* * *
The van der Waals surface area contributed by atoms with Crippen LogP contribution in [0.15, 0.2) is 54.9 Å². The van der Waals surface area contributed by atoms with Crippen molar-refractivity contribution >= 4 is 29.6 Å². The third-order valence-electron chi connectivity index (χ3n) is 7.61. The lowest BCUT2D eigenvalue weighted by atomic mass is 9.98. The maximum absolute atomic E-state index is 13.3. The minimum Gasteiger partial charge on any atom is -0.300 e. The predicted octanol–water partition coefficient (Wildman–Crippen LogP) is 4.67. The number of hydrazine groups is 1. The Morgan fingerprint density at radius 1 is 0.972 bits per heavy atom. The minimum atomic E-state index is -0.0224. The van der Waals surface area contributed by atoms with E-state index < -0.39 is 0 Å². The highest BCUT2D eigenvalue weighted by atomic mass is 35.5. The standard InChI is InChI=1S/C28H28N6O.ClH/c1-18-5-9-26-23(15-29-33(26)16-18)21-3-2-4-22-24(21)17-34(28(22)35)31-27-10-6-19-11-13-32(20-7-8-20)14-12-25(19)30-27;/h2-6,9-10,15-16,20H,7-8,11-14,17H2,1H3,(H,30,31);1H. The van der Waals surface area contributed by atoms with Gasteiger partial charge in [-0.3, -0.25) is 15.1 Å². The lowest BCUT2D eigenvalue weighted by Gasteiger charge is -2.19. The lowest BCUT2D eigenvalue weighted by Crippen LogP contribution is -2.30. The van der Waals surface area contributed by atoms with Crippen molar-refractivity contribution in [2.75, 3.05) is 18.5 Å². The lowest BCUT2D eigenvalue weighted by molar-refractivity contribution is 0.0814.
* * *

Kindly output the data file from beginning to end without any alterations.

The van der Waals surface area contributed by atoms with Crippen LogP contribution in [0.15, 0.2) is 54.9 Å². The van der Waals surface area contributed by atoms with Crippen molar-refractivity contribution >= 4 is 29.6 Å². The third-order valence-electron chi connectivity index (χ3n) is 7.61. The lowest BCUT2D eigenvalue weighted by atomic mass is 9.98. The maximum absolute atomic E-state index is 13.3. The minimum Gasteiger partial charge on any atom is -0.300 e. The predicted octanol–water partition coefficient (Wildman–Crippen LogP) is 4.67. The number of hydrazine groups is 1. The Morgan fingerprint density at radius 1 is 0.972 bits per heavy atom. The minimum atomic E-state index is -0.0224. The van der Waals surface area contributed by atoms with E-state index < -0.39 is 0 Å². The highest BCUT2D eigenvalue weighted by atomic mass is 35.5. The standard InChI is InChI=1S/C28H28N6O.ClH/c1-18-5-9-26-23(15-29-33(26)16-18)21-3-2-4-22-24(21)17-34(28(22)35)31-27-10-6-19-11-13-32(20-7-8-20)14-12-25(19)30-27;/h2-6,9-10,15-16,20H,7-8,11-14,17H2,1H3,(H,30,31);1H. The van der Waals surface area contributed by atoms with Gasteiger partial charge in [-0.3, -0.25) is 15.1 Å². The lowest BCUT2D eigenvalue weighted by Gasteiger charge is -2.19. The lowest BCUT2D eigenvalue weighted by Crippen LogP contribution is -2.30. The van der Waals surface area contributed by atoms with Crippen molar-refractivity contribution in [2.75, 3.05) is 18.5 Å². The lowest BCUT2D eigenvalue weighted by molar-refractivity contribution is 0.0814.